I agree with above posts that keeping your mouth shut until the very last possible moment is the best thing to do. Also, be careful who you choose to trust.

    Also, your friend may be able to get help from his/her med school.

    Anyways, I wish your friend luck.
     
  6. kinetic

    kinetic Membership Revoked
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    Excellent post from beyond all hope. The only things I would add, however are:

    1) PDs are not omnipotent, BUT they do have unofficial powers of a great scope. A PD may not actively or officially stop you from leaving, but once you do they can - especially if you left with bad feelings - hinder you in a number of ways.

    1a) A PD can prevent you from getting lists of programs who are looking for residents. The GME office at our institution stated that they needed a password from our PD to access those lists and that password was never given out.

    1b) A PD will generally know where you are applying to because your resources are often directly or indirectly linked to the residency office. From there, they can just call up the new PD and let them know 'what I think' of you as a resident. (Wink, wink)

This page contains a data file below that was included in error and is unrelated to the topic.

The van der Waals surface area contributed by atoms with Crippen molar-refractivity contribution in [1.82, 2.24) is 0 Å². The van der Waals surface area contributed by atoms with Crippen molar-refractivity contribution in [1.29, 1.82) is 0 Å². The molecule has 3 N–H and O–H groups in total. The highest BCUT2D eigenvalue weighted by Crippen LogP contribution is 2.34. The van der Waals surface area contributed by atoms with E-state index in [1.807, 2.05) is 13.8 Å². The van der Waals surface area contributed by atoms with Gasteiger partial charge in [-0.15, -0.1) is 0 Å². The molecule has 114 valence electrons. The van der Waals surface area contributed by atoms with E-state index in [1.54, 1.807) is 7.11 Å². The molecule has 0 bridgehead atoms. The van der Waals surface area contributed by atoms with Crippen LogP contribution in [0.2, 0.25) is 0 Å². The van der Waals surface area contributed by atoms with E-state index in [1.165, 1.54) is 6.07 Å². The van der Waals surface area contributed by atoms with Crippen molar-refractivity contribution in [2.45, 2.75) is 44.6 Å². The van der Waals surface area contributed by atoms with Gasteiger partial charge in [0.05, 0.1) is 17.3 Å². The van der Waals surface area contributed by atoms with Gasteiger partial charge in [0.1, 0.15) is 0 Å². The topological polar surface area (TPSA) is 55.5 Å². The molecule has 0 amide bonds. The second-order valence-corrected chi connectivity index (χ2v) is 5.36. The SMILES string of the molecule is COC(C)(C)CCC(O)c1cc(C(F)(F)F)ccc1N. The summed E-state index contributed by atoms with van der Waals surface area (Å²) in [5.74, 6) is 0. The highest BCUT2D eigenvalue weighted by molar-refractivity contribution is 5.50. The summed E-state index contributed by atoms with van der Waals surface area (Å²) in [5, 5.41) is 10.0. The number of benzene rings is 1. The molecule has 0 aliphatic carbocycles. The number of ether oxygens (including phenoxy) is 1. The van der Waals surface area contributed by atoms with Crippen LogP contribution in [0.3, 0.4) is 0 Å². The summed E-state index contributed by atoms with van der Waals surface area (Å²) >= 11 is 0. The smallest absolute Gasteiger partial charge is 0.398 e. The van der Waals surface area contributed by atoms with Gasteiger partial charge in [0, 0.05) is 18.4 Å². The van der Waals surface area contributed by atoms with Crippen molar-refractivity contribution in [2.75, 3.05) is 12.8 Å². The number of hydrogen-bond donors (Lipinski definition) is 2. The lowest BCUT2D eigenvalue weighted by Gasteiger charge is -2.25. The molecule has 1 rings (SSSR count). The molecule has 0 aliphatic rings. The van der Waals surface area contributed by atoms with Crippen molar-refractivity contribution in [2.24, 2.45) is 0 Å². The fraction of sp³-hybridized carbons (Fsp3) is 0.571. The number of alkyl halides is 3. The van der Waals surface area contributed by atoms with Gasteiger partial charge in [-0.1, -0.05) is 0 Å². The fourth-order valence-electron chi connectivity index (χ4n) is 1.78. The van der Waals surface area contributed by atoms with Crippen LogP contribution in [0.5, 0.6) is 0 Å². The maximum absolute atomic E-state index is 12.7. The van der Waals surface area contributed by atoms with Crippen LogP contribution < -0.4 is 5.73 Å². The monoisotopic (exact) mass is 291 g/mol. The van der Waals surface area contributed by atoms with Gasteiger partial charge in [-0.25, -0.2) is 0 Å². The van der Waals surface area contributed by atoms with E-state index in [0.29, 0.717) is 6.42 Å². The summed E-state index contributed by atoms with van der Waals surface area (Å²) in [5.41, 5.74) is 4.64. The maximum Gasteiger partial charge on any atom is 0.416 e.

1c) A PD may have to write a letter for you (I don't know, but I'll take beyond's word for it), but there's nothing that says that it can't badmouth you up and down the yard. And while people know that will happen, that does not mean they will take it with a grain of salt. A lot of these PDs know each other fairly well and will definitely listen to their buddy before they listen to you or your side of the story.

    Your best bet if you are leaving a program is to do so with as little warning as possible and BEFORE you make waves. This may sound skeevy, but trust me the PDs are not above being skeeves and they are not having any compunctions about deep sixing you. (Sorry to generalize - I know there are probably some decent PDs out there, but residencies run a business too, and this is the reality of the business.)

    Other than than, read beyond's post. It is right on. You need allies who are attendings that will help you. You need help from independent sources - your med school might be a place to start. You need DOCUMENTATION of ANY interaction or it will be your word against theirs and you WILL lose that battle.